My hope is that a large proportion of subscribers read my stories to their grandchildren if they are of what I call the “peri-reading” age, or between the ages of 3 and 6. And in turn, I hope their grandchildren read the stories back to their grandparents when they are able. Each story is set in a framework of an interaction or adventure between a granddad and his new grandson exploring the natural world. The fable hides somewhere in the middle of the story and is intended to teach the grandson a lesson about how the natural world works.

So, you see that the stories are not really about “grandparenting”, but rather about the special relationship one granddad has with his grandson, and also about the laws of nature and man’s role in protecting the natural world.

  1. What is the one experience in the natural world that you think every child should experience?

Well, my favorite is for kids – in a fascinating and controlled environment – to experience the miracle of birth and the renewal of generations of life. As a kid, I was impressed by our family dog giving birth to four fabulous, healthy puppies, and unfortunately one that was not strong enough to make it. I learned a lot from that experience as a 10-year old about the cycle of life.

These miracle-of-birth (and death) experiences are often removed from the sanitized childhood of modern children. The birth and rapid growth of a litter of kittens or the hatching of a chick from an egg. Birth and death and regeneration go on all about us and kids these days just don’t get a chance to experience firsthand this miracle of life.

     3. What is the one thing that you hope your grandson will remember about you.

My grandson recently visited. One morning, he threw his arms around my neck and said, “I love you, Granddad. You’re the best granddad in the world.” I still don’t know what I did to deserve that. But the pure unconditional love of an 8-year old is precious and it makes my life feel complete.

Twice each year, near my grandson’s birthday and near Christmas, I present and read to him a new story. These stories use his (and his family’s) real names. Afterward, I revise them into a new chapter for my anthology of modern day fables. The stories are essentially chronicling my grandson’s childhood, not all of it of course, but some of the parts of which I am involved. The times I hope he remembers when he grows up are these tender and special moments when he and his family, his “Oma”, and me gather together to listen to me read him a new story. And the hugs that follow. He won’t be a little boy much longer and so you need to cherish those moments.

   4. Describe a perfect playdate.

Well, the perfect play date must occur at Granddad’s Place, our home in the San Francisco Bay Area’s East Bay hills. We are surrounded by nature here, and there is plenty to explore.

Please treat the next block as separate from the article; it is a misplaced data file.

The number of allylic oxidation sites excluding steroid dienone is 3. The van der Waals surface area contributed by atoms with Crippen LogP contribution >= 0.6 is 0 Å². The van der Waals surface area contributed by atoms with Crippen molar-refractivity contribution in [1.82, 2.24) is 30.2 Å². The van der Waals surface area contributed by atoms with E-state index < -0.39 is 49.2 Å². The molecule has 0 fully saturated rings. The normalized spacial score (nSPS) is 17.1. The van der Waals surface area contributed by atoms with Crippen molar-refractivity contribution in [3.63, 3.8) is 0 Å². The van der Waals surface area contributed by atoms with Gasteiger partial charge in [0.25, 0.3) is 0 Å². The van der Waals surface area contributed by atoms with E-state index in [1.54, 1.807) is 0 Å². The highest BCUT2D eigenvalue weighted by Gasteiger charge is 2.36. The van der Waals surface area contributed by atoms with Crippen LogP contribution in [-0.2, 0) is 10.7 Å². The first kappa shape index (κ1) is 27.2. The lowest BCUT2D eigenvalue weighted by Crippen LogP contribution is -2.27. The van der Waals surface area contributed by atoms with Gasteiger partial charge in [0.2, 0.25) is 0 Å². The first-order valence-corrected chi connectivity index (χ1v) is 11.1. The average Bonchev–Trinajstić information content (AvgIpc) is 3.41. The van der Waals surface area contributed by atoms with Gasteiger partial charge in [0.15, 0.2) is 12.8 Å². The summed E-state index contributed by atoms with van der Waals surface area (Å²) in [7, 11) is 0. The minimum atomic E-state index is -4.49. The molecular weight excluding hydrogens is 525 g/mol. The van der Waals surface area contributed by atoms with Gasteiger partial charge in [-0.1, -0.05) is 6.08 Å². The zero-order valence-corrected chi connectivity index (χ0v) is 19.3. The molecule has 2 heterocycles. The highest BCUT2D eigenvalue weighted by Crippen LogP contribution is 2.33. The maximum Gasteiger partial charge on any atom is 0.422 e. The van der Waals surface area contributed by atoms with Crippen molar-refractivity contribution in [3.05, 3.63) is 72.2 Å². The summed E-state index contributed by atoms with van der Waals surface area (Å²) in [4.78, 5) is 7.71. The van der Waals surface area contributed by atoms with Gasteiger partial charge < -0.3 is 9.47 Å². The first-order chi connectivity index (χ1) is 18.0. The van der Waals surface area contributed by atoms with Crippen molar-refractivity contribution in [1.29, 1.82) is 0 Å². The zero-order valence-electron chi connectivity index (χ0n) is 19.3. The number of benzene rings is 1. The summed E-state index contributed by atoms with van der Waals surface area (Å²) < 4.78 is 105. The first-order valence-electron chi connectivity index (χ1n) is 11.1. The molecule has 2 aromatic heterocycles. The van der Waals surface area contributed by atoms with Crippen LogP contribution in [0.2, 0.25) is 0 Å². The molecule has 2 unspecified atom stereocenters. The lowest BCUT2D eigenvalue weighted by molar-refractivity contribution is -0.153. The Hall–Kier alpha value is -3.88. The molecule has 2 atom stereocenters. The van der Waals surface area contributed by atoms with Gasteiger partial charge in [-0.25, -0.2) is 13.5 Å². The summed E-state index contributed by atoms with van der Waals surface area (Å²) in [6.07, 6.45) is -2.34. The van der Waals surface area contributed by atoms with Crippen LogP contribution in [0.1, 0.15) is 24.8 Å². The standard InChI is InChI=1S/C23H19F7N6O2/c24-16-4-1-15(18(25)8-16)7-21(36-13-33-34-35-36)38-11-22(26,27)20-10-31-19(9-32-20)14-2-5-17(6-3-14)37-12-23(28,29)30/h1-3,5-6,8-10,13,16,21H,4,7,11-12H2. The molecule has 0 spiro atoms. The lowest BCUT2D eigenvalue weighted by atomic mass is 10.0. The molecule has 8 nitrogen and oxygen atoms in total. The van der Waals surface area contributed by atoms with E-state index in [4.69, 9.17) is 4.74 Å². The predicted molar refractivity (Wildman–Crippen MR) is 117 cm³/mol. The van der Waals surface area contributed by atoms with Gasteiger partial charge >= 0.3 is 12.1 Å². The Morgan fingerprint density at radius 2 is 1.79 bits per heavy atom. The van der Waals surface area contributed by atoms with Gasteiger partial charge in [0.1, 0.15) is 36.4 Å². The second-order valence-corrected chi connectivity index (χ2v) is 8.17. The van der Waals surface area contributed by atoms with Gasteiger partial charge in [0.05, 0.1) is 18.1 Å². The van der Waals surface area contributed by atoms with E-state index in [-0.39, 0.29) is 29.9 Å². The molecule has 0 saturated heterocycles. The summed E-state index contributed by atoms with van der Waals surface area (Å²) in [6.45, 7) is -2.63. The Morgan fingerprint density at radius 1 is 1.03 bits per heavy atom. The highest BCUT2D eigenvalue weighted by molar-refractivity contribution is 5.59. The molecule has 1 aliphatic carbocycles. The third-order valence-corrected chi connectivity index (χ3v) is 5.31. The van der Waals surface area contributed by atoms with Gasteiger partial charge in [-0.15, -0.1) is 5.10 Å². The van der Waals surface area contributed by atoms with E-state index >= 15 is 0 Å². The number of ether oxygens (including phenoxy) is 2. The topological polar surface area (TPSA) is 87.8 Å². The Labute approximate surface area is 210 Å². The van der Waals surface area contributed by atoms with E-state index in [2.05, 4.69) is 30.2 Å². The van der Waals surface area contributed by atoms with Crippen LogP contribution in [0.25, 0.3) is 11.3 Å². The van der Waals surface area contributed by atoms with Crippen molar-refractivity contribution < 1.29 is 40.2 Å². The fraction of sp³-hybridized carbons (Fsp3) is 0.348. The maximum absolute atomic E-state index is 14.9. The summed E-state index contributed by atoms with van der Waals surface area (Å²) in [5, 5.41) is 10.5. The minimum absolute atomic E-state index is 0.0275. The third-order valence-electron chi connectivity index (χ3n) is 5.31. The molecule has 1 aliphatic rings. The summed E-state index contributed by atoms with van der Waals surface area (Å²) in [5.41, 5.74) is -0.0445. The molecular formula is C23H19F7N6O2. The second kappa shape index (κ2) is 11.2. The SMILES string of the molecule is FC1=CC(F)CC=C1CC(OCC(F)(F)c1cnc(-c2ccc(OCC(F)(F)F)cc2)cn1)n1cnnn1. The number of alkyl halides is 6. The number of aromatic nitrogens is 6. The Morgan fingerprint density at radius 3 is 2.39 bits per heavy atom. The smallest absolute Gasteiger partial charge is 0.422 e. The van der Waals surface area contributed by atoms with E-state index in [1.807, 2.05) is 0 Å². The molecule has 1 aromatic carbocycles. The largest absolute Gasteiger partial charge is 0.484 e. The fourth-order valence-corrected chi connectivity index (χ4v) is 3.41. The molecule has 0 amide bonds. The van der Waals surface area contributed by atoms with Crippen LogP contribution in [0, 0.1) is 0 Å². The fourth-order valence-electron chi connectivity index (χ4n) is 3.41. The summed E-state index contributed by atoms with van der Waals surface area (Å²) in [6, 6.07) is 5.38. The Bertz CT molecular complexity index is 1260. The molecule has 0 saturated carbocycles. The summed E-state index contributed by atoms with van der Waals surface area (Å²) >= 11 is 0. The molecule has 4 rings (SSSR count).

A vivid recollection is when we went on a hunt for beneficial snakes – I have never found a dangerous one around here. I thought I had found a gopher snake rustling around in some brush, as they are very common here. It turned out to be just a fence lizard. But my grandson got very excited anyway, and ran around saying, “Snofer nakes, Snofer nakes!” He was just 4-years old at the time and his mispronunciation was charming. I laughed, and the experience ended up as one of my stories. I’d say that day had all the elements for a good adventure: mystery, excitement, discovery, a bit of drama, and pure kid fun.

   5.  What is the best piece of advice you have for maintaining a long distance relationship  with a grandchild?

Take advantage of the long distance communication technologies available today to bring your grandkids into your own living room no matter where they live. Its free and it works! A Skype or Apple Facetime session is a great way to stay in visual as well as audio touch across the miles. My daughter recently let us know that she has accepted a position that requires my grandson’s family to move to Atlanta from their current home in Austin, Texas. But Atlanta is just as close via Skype as Austin is to us. So, the miles really don’t matter as much anymore as they once did. Then, make the most of the few days a year that you are physically together with your grandkids. Everyone benefits.

  6. Describe your grandparenting experience in one word?

I CAN’T describe the grandparentling experience in one word! Who can? There are so many facets that we both enjoy. The unconditional love, the little adventures exploring nature, watching an infant grow into a toddler, an inquisitive 5-year old, a chatty and charming 8-year old, an intense teenager, and finally a well-rounded adult. I was fortunate to experience those stages with my kids, and at every turn I see similarities in my grandkid. It truly is a circle-of-life experience to be a grandparent.